Musically speaking, Evan Sandy might be the hardest working man in Florence, Alabama. To the locals, Sandy is known for being both a perfectionist and a workaholic, as well as for being humble to a fault. Between working multiple jobs and drumming in countless bands including Oribi, Slugworthy, Loggerhead and Satan’s Youth Ministers, Sandy has spent the past few years quietly crafting one of the most emotionally resonant releases to hail from the Shoals in recent history.
When “Terracotta Man” by Sandy’s solo moniker, Wide-Eyed Reverent, was finally released earlier this year, many in the community were in total awe of what Sandy had created. The piece is an odyssey of sorts, taking the listener on a sequential journey seen through Sandy’s imagination; a musing on the wonder of human consciousness and the world at large.
According to Sandy, most of the tracks were recorded in the wee hours of the morning, after he got off from working the night shift at Lowe’s around 4 a.m. The entire project was recorded and mixed in the home of his friend and local producer, Greg Scheske, while Jamie Sego of Portside Sound mastered the four tracks.
Sandy is the sole instrumentalist on the album, contributing vocals, drums, bass and piano all his own. This creates a level of precision not surprising coming from someone with such exact tendencies as Sandy, however, the uninhibited vulnerability and overall honesty are what truly strikes a chord somewhere deep within the human psyche.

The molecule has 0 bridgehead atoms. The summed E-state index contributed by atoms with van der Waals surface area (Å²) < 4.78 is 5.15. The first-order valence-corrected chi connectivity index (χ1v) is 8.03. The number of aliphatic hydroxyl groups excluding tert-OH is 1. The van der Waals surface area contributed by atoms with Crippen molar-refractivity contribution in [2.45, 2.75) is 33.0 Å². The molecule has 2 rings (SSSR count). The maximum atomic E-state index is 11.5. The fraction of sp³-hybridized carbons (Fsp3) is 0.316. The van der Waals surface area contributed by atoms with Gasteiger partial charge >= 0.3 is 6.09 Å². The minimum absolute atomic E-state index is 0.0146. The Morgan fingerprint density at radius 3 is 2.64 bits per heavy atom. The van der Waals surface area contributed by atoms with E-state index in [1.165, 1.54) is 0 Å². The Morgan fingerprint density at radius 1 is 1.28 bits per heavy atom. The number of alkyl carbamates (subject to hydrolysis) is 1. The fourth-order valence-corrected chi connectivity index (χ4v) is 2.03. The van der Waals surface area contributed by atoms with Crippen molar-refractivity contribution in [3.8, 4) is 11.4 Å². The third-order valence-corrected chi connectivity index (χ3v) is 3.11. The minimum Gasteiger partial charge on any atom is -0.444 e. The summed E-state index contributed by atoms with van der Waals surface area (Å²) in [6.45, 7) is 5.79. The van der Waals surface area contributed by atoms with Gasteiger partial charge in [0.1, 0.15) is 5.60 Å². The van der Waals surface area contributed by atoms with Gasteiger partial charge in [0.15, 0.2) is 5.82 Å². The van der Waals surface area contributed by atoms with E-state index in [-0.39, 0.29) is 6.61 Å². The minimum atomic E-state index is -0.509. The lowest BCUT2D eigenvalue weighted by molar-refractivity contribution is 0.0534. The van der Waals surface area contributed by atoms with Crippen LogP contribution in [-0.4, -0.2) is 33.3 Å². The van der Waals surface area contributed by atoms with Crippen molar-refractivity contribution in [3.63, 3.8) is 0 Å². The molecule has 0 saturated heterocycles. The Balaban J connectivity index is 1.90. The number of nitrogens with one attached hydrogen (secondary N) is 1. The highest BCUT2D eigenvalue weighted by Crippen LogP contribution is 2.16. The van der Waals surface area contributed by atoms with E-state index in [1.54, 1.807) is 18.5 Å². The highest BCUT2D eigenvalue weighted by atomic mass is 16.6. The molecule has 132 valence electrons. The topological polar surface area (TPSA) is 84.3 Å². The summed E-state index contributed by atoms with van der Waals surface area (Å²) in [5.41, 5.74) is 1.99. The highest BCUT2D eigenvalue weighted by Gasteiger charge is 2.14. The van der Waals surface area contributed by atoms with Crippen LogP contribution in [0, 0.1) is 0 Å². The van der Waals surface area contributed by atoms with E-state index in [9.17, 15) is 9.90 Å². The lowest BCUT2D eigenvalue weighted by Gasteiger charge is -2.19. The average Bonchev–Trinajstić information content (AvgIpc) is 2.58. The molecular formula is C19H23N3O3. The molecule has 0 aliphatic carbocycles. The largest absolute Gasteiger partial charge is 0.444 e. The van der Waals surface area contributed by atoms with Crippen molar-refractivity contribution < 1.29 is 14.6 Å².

the sole instrumentalist on the album, contributing vocals, drums, bass and piano all his own.
Each track ebbs and flows from one moment of inspiration to the next, creating the sense of someone otherworldly — opening eyes, learning to walk and speak, feeling around for what is tangible for the first time all while experiencing epiphany after epiphany. The four tracks are between seven and fifteen minutes long apiece and are deliberately cohesive. Still, varying degrees of excitement, profundity and emotion are exhibited throughout.
The lack of guitar in itself differentiates it from other prog-rock outfits, showcasing Sandy’s talent on both piano and drums along the strange and beautiful journey “Terracotta Man” takes the listener on. However, “Terracotta Man” is also lyrically brilliant, peppered again and again with poignant lines such as “when will we see past our eyes,” “I foresee you lifeless, strangled by our atmosphere,” and “I’m curious why, why we would deny the gift of flight?” Lines full of childlike wonder that are sung in earnest, often layered with vocal doubles and harmonies; details that accentuate the bits Sandy finds most important.